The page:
Possibly do not expect so much. At least from a movie! Movies are not books. I mean real books, not comic books. A novel can take you places a film simply cannot due to time constraints. One can never make a film of the Brother Karamazov that can match the novel.

Yesterday I saw two films as you know, the Martian and Ex machina. The martian was boy meets potato, boy loses potato blah blah blah. Boy is of course rescued and all live happily ever after.

Ex machina was boy wins contest, meets girl, see's naked girl, girl is a prisoner who stabs her imprisoner and escapes and supposedly lives happily ever after.

Films. Ho hum.

NOTE: Member, Tomasia uses this site to slander other individuals. He then later proclaims it a joke, but not in public.
I will call him a liar and a dog here and now.
Banjo.
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12-10-2015, 04:28 PM
RE: Ex Machina
(06-10-2015 07:12 PM)Cardinal Smurf Wrote:  I didn't like it as much as I hoped I would. I liked parts of the premise like the rather Asimovian examination of human nature and consciousness by proxy. But I didn't like its packaging.

I found the engineer responsible for creating improbable. His personality did not fit with the idea of someone either capable of creating something so complex or even motivated to do so.

I found the presentation of the AI sex dolls he created an unnecessary addition to what could have been an otherwise serious dismantling of deep philosophical questions. They made the film feel as though it had been created by and for sex deprived dudebros with a short attention span.

But, this is me. And this is the way I've been perceiving science fiction lately. It has made it nigh impossible for me to enjoy almost any of it. I become hypercritical and it's all downhill from there.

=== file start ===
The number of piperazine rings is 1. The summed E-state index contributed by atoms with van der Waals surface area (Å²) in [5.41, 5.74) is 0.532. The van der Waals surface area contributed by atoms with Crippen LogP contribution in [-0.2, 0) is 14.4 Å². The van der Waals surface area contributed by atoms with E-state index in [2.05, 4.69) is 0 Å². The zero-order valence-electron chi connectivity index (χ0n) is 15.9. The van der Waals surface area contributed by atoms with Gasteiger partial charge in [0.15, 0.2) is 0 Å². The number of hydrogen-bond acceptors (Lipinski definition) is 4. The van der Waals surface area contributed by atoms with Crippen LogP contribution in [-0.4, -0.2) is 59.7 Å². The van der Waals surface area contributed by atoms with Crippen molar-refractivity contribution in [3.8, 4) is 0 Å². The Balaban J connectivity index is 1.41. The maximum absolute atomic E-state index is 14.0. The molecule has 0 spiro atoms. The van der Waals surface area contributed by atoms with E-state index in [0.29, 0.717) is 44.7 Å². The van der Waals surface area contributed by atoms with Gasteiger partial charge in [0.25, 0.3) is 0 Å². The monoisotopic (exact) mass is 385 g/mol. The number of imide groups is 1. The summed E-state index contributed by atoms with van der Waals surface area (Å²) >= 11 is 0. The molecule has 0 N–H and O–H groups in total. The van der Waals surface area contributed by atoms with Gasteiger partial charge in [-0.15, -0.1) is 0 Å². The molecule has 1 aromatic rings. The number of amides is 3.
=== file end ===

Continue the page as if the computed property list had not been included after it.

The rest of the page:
I found myself trying to decide if we really saw the actual engineer, in personality. I keep coming to the thought that he organized the whole test from the beginning, & could have been manipulating its subjects by portraying himself differently from his true motivations.

I agree with your assessment of the sexdolls, & didn't find them necessary.

SciFi entertainment is always "iffy" for me. I love the genre, but am aware finding something I actually enjoy in it is difficult. Maybe it's for the genres rare gems that I am so patient with the rest.
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12-10-2015, 06:49 PM
Ex Machina
(12-10-2015 04:28 PM)7R0MM3L Wrote:  
(06-10-2015 07:12 PM)Cardinal Smurf Wrote:  I didn't like it as much as I hoped I would. I liked parts of the premise like the rather Asimovian examination of human nature and consciousness by proxy. But I didn't like its packaging.

I found the engineer responsible for creating improbable. His personality did not fit with the idea of someone either capable of creating something so complex or even motivated to do so.

I found the presentation of the AI sex dolls he created an unnecessary addition to what could have been an otherwise serious dismantling of deep philosophical questions. They made the film feel as though it had been created by and for sex deprived dudebros with a short attention span.

But, this is me. And this is the way I've been perceiving science fiction lately. It has made it nigh impossible for me to enjoy almost any of it. I become hypercritical and it's all downhill from there.

I found myself trying to decide if we really saw the actual engineer, in personality. I keep coming to the thought that he organized the whole test from the beginning, & could have been manipulating its subjects by portraying himself differently from his true motivations.

I agree with your assessment of the sexdolls, & didn't find them necessary.

SciFi entertainment is always "iffy" for me. I love the genre, but am aware finding something I actually enjoy in it is difficult. Maybe it's for the genres rare gems that I am so patient with the rest.

Hear hear. I went back and watched 2001 again just to remind myself why I consider myself a fan of SciFi (not SyFy).

He's not the Messiah. He's a very naughty boy! -Brian's mum